The US justice department is investigating Chicago police for civil rights abuses and deadly use of force

The US Department of Justice is launching an investigation into alleged civil rights violations by the Chicago Police Department, after national outrage erupted over video footage showing a police officer’s fatal shooting of a black teenager in 2014.

“Specifically, we will examine a number of issues related to the CPD’s use of force, including its use of deadly force; racial, ethnic and other disparities in its use of force; and its accountability mechanisms, such as its disciplinary actions and its handling of allegations of misconduct,” said US attorney general Loretta Lynch.

US police forces are under increasing scrutiny for their use of force after incidents such as the fatal shootings of 18 year-old Michael Brown in Ferguson, Missouri and of 12-year-old Tamir Rice in Cleveland, Ohio.

In Chicago, dash-cam footage of 17-year-old Laquan McDonald’s death was made public only after a freelance journalist discovered the tape and a judge ordered its release more than a year after the incident. It showed McDonald walking away from a group of officers when they repeatedly shot him, with multiple bullets fired into his body even as he lay on the ground. First-degree murder charges have been filed against police officer Jason Van Dyke in the case.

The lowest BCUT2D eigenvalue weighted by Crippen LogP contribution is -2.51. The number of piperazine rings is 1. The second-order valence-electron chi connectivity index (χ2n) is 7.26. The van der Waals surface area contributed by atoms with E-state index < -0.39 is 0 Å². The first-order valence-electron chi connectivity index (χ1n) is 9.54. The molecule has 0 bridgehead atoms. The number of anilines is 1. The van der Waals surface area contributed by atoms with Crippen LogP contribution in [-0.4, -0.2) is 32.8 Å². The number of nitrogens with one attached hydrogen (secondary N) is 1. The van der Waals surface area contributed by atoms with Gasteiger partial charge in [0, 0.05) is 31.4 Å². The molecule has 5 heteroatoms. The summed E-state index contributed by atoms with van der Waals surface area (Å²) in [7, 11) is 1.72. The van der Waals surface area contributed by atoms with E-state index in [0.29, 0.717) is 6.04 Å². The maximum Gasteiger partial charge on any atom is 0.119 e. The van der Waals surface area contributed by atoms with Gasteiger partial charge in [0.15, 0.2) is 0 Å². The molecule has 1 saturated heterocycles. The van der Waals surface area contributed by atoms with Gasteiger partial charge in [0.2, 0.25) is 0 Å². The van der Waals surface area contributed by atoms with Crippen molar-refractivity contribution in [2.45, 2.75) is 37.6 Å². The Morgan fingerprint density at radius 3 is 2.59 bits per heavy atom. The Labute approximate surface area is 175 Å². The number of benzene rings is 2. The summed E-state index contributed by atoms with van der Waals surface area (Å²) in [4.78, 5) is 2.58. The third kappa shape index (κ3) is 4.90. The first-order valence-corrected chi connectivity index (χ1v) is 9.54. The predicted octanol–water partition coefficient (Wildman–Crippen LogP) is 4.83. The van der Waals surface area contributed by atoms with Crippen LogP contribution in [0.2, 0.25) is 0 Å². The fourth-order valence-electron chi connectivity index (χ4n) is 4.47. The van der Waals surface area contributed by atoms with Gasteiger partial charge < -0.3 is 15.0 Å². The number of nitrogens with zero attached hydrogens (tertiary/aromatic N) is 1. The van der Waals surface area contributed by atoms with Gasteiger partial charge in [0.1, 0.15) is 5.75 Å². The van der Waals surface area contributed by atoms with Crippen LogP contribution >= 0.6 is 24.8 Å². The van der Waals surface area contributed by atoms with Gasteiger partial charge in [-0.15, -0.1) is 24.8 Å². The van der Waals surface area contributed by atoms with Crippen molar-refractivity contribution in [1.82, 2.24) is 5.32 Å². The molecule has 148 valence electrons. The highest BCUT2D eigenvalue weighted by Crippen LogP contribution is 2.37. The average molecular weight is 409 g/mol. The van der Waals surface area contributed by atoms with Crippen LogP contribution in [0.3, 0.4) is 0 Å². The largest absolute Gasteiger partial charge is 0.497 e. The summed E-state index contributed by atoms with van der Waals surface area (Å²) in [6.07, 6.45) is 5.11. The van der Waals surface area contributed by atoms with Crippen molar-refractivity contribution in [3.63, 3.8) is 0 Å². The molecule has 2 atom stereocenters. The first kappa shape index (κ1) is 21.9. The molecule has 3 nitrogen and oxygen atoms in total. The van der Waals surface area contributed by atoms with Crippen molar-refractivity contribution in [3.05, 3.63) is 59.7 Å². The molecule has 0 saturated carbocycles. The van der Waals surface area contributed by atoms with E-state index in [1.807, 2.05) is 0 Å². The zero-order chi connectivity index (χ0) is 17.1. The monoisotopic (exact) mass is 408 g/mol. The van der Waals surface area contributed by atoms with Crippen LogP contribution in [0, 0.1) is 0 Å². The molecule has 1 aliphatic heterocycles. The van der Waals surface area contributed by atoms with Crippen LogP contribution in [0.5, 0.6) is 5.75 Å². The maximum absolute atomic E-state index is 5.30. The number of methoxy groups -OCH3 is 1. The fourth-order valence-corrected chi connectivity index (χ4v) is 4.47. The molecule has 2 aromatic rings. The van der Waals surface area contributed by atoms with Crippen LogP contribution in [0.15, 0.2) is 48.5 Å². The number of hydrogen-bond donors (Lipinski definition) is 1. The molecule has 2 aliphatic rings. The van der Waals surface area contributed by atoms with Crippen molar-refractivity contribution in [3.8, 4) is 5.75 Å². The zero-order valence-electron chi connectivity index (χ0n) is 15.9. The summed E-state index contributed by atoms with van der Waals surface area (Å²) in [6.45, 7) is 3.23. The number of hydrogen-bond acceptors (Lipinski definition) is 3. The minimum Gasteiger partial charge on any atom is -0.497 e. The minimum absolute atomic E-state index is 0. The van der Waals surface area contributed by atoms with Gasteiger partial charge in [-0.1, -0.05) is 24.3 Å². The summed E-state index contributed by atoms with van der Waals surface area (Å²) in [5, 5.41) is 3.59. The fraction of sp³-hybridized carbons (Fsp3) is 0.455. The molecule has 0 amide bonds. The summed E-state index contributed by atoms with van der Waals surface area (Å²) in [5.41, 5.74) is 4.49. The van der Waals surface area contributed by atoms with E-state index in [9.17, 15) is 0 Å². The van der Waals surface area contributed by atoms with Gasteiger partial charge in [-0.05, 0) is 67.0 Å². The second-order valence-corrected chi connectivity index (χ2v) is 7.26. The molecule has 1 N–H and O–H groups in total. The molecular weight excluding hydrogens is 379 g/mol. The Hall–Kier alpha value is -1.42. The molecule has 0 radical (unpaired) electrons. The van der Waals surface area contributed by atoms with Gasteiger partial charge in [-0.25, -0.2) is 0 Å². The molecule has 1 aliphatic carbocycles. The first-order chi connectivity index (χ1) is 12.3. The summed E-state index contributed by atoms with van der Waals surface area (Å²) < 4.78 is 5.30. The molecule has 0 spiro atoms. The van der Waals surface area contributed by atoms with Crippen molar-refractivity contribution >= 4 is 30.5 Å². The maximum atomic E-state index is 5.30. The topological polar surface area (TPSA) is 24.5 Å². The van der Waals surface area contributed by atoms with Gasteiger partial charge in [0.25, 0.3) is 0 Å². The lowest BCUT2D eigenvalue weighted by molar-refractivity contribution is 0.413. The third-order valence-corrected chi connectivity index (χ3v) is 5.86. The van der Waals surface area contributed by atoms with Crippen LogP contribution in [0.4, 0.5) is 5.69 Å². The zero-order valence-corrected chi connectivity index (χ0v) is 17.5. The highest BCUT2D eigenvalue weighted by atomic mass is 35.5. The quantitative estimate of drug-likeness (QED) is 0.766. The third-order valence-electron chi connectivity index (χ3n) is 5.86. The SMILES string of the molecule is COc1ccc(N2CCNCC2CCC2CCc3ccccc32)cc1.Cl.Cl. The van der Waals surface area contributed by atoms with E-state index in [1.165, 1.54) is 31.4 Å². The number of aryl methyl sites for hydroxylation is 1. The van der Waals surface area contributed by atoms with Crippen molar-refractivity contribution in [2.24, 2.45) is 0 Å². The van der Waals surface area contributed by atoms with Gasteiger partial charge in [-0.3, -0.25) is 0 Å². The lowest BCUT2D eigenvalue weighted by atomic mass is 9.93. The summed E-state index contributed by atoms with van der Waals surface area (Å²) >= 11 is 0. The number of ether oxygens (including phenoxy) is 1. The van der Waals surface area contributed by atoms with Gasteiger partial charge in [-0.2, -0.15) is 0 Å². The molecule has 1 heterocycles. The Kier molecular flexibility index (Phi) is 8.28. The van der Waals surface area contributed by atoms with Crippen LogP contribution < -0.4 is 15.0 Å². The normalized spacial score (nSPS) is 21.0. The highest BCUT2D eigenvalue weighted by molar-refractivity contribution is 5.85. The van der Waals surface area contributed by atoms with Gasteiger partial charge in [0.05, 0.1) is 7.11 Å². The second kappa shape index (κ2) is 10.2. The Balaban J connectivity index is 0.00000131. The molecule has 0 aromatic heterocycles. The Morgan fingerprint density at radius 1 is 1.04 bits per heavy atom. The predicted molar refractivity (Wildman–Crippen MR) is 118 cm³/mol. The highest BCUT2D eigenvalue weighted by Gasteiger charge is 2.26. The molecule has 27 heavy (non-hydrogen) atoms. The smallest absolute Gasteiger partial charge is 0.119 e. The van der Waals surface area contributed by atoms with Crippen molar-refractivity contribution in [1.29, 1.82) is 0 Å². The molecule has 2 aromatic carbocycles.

Critics have accused the city of trying to cover up the police department’s actions that night—and perhaps a host of other abuses as well. Chicago mayor Rahm Emanuel, facing accusations of complicity in delaying the tape’s release, fired the city police chief last week. He said today (Dec. 7) that he “welcomes” the federal government’s forthcoming investigation.

Several politicians and community leaders requested the investigation, Lynch said. Among them, according to the Associated Press, Democratic presidential frontrunner Hillary Clinton.

In a separate case today, Chicago prosecutors opted not to file criminal charges against another police officer who fatally shot a man while he was running away, saying that a dash-cam video and other evidence showed that the dead man, Ronald Johnson, was carrying a gun.

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